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Coinfection

CROI 2010: HIV/HBV and HIV/HCV Coinfected People with Impaired Liver Function and Inflammation Have Higher Risk of Non-AIDS Death

HIV positive study participants with hepatitis B virus (HBV) or hepatitis C virus (HCV) coinfection who had higher blood levels of biomarkers associated with impaired liver function and inflammation were more likely to die of non-AIDS-related causes, researchers with the SMART treatment interruption trial reported last month at the 17th Conference on Retroviruses and Opportunistic Infections (CROI 2010) in San Francisco.

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CROI 2010: More Evidence of Rapid Liver Disease Progression in HIV/HCV Coinfected People, but Antiretroviral Therapy Lowers Risk

A study from Spain adds to the evidence that liver fibrosis due to hepatitis C virus (HCV) infection may progress unusually fast in people with HIV. However, the investigators reported at the 17th Conference on Retroviruses and Opportunistic Infections (CROI 2010) last month in San Francisco, effective antiretroviral therapy (ART) that suppresses HIV and raises CD4 cell count reduces the risk of liver disease progression.

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Elevated ALT Liver Enzymes in HIV Patients without Hepatitis B or C Are Linked to High Viral Load, Obesity, Alcohol, and Some NRTIs

Among HIV positive individuals without coexisting hepatitis C virus (HCV) or hepatitis B virus (HBV) infection, the incidence of persistent elevated ALT levels was 3.9 cases per 100 person-years, researchers reported in the February 15, 2010 issue of Clinical Infectious Diseases. The risk of ALT elevation was greater in people with high HIV RNA levels, higher body mass index (BMI), heavy alcohol use, and prolonged use of stavudine (d4T; Zerit) or zidovudine (AZT; Retrovir).

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CROI 2010: Leakage of Gut Bacteria Linked to Poor Hepatitis C Treatment Response in HIV/HCV Coinfected Patients

HIV/HCV coinfected individuals who did not respond well to interferon-based therapy for hepatitis C showed evidence of greater microbial translocation -- leakage of bacteria due to HIV damaging the gut -- than early responders, although T-cell activation did not differ, according to a poster presentation at the 17th Conference on Retroviruses & Opportunistic Infections (CROI 2010) last week in San Francisco.

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Larger Viral Decline during Hepatitis C Treatment in HIV/HCV Coinfected People with Favorable IL28B Pattern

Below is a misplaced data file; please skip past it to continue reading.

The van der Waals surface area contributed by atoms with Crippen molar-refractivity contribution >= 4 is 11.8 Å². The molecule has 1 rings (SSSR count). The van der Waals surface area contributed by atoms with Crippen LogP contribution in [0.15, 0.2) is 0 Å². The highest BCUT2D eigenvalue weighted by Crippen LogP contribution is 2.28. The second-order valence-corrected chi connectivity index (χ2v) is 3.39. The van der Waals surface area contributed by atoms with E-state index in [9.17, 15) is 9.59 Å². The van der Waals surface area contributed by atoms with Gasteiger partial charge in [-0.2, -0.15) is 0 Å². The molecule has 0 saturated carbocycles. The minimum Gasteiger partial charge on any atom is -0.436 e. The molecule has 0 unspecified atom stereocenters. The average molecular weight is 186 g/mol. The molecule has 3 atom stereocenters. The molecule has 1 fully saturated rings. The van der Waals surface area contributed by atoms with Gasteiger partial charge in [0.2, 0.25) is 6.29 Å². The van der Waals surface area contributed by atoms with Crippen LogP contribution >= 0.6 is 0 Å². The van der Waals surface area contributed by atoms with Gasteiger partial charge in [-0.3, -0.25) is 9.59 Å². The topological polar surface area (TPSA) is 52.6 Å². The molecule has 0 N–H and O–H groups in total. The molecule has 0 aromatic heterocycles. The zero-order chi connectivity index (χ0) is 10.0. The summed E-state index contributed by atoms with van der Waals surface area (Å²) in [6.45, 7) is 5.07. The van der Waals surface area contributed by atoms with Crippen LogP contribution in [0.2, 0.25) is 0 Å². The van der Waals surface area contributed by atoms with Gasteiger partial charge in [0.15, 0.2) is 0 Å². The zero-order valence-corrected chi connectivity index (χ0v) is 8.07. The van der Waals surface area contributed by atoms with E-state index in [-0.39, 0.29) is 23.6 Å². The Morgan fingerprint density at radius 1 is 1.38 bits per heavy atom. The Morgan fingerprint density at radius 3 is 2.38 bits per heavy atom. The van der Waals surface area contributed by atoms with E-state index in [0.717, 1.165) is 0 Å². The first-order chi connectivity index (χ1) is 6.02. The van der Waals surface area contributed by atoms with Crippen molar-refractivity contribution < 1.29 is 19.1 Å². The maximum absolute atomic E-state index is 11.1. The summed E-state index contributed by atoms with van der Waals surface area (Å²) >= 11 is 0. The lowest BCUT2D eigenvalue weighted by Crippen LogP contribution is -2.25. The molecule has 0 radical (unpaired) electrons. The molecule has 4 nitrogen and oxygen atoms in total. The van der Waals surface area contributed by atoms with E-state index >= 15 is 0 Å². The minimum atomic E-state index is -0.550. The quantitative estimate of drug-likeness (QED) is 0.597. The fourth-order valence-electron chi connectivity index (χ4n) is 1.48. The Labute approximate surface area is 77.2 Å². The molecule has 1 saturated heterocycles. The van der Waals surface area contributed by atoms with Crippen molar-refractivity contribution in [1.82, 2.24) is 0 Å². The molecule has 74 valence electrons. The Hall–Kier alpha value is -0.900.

HIV/HCV coinfected patients with the C/C IL28B gene pattern experience larger decreases in hepatitis C virus (HCV) levels during the first phase of viral decline after starting treatment with pegylated interferon plus ribavirin, and were more likely to achieve virological response, researchers reported in the December 19, 2010 advance online edition of the Journal of Acquired Immune Deficiency Syndromes. A similar effect was seen for second-phase viral decline in people with HCV genotype 1, but not genotype 3.

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Does Liver Fibrosis Progress Faster in People Who Have HIV When They Acquire Hepatitis C?

HIV positive men who subsequently became infected with hepatitis C virus (HCV) appeared to have a suspiciously rapid rate of liver disease progression in the European NEAT study, according to a poster presented at the 17th Conference on Retroviruses & Opportunistic Infections (CROI 2010) this week in San Francisco. The researchers suggested that apparent fast progression might be attributable to short duration of follow-up.

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Factors that Influence the Decision of HIV/HCV Coinfected Patients to Start Treatment for Hepatitis C

It is estimated that nearly 30% of HIV positive people are coinfected with hepatitis C virus (HCV), and liver disease is a leading cause of death in this population. However, only a small number of HIV/HCV coinfected patients receive treatment for hepatitis C due to a variety of factors, according to an article published in the November 22, 2009 online edition of AIDS Patient Care and STDS.

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HIV/HCV Coinfected Veterans Have Elevated Risk of Chronic Kidney Disease

HIV positive people coinfected with hepatitis C virus (HCV) are more likely to have chronic kidney disease than individuals with HIV alone, and kidney disease is linked to significantly greater risk of death, according to a study of U.S. veterans described in the February 2010 Journal of Acquired Immune Deficiency Syndromes.

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Nearly One-third of HIV/HCV Coinfected Patients with Normal ALT Have Liver Fibrosis that Indicates Treatment

HIV positive individuals coinfected with hepatitis C virus (HCV) are more likely than HCV monoinfected patients to have a degree of liver fibrosis that justifies treatment, even if they have persistently normal alanine aminotransferase (ALT) levels, according to study reported in the November 2009 Journal of Viral Hepatitis.

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